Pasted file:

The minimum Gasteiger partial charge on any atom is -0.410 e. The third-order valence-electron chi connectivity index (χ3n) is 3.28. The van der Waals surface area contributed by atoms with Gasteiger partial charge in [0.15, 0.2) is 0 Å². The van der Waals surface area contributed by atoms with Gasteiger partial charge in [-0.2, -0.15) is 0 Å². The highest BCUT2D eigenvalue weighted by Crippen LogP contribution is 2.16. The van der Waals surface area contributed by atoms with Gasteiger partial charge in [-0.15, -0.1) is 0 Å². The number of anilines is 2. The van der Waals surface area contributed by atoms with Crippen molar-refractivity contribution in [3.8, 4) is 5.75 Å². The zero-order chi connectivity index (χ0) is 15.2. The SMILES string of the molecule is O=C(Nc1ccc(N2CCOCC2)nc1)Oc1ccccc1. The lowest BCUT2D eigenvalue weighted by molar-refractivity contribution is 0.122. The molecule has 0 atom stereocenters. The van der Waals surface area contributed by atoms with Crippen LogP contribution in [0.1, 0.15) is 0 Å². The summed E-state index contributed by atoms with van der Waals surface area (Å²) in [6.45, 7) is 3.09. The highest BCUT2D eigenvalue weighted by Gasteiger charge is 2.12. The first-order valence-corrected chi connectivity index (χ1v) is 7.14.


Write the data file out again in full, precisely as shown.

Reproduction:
The minimum Gasteiger partial charge on any atom is -0.410 e. The third-order valence-electron chi connectivity index (χ3n) is 3.28. The van der Waals surface area contributed by atoms with Gasteiger partial charge in [0.15, 0.2) is 0 Å². The van der Waals surface area contributed by atoms with Gasteiger partial charge in [-0.2, -0.15) is 0 Å². The highest BCUT2D eigenvalue weighted by Crippen LogP contribution is 2.16. The van der Waals surface area contributed by atoms with Gasteiger partial charge in [-0.15, -0.1) is 0 Å². The number of anilines is 2. The van der Waals surface area contributed by atoms with Crippen molar-refractivity contribution in [3.8, 4) is 5.75 Å². The zero-order chi connectivity index (χ0) is 15.2. The SMILES string of the molecule is O=C(Nc1ccc(N2CCOCC2)nc1)Oc1ccccc1. The lowest BCUT2D eigenvalue weighted by molar-refractivity contribution is 0.122. The molecule has 0 atom stereocenters. The van der Waals surface area contributed by atoms with Crippen LogP contribution in [0.1, 0.15) is 0 Å². The summed E-state index contributed by atoms with van der Waals surface area (Å²) in [6.45, 7) is 3.09. The highest BCUT2D eigenvalue weighted by Gasteiger charge is 2.12. The first-order valence-corrected chi connectivity index (χ1v) is 7.14.